Monday, June 23, 2008

Vacation Time: How Much Is Enough?

Today is Day 1, back at work from three weeks off. That's a week more than most United States employees get in a year, but I'm choosing a more Euro-style vacation schedule for myself. Allowing myself three weeks off felt like a momentous decision - would people think I was lazy? Would I lose business? Would I be.... bored? But those doubts were unfounded. Taking this time off was one of the best decisions I've made in a long time.

Week One
The first week was a strange combination of guilt and relief. I kept thinking, "I should be working!" but managed to ignore that little voice. I took myself camping to force time away from the computer and phone, which served as a terrific jump-start to the time off. Mostly, I rested. I slept more than usual. I found myself thinking about work quite a lot, especially the first few days, and made lists of things to remember when I returned.

Week Two
During the second week of my time off, I gradually began to think about work less and less. This week has mostly disappeared in my memory into a fog of laziness. I'd intended to clean my house, but that didn't happen. I read a book. Played computer games. Laid on the couch and watched DVDs. In short, during week two of my vacation, I was utterly lazy.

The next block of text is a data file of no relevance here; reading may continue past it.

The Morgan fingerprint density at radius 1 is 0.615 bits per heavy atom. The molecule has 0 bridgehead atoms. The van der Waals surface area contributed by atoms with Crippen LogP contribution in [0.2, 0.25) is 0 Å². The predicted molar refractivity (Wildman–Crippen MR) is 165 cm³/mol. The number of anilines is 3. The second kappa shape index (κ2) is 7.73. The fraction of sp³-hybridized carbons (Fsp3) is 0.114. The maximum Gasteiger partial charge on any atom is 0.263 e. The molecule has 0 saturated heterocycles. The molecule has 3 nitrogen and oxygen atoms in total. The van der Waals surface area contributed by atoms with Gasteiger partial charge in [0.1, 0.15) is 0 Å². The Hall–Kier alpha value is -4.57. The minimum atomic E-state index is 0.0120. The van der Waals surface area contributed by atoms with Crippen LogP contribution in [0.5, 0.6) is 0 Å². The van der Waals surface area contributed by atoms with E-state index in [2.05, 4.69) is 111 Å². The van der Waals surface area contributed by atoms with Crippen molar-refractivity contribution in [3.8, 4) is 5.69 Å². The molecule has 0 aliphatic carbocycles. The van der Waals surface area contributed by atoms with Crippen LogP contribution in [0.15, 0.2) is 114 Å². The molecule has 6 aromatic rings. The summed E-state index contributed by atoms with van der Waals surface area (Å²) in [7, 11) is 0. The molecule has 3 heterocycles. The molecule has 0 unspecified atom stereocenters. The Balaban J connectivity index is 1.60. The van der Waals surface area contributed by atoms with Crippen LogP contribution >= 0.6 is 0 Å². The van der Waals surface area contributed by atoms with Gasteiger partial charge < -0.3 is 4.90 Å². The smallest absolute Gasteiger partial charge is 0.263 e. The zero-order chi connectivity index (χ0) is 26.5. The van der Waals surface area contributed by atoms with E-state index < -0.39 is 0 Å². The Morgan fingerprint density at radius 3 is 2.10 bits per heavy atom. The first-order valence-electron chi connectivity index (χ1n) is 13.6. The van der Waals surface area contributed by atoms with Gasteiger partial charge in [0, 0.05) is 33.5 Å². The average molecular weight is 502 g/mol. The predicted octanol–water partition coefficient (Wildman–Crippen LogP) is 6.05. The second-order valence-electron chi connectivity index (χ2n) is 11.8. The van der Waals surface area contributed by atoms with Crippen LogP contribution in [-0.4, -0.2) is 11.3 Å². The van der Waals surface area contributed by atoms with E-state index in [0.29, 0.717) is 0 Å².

Week Three
I felt centered, introspective and calm as the third week passed. I wrote in my journal. Rode my bike. My house finally began to improve, without much apparent effort. I began to think about routines, changes I need to make in my life. Thoughts of work began to creep into my head again, but more as possibilities and "want to's" than "have to's."

After this experience, I believe more than ever that the two weeks' vacation allotted to most Americans is simply not enough. For most of those people, the days off come a few at a time, because companies don't allow more than one week off consecutively. But for me, two weeks was barely enough to decompress, and the third week gave me a little time to move forward with positive changes. After two weeks, I'd have dreaded returning to work. After three, I am energized, even looking forward to it.

This sort of time off is a policy I intend to implement in my own work life. Three weeks off, a couple times a year, with a few more days here and there as needed. After this experience, I believe without a doubt that if more people were allowed this sort of vacation schedule, we would be happier, healthier, and more creative and productive as a nation. Marriages would be stronger, crime rates lower. We'd lose weight and have lower rates of mental illness.

Sadly, most people don't have the freedom to choose their own vacation days. But maybe the trend toward flexible work hours will begin to include more vacation time, and those who hold the reins on our time off will realize the benefit of a relaxed, creative work force.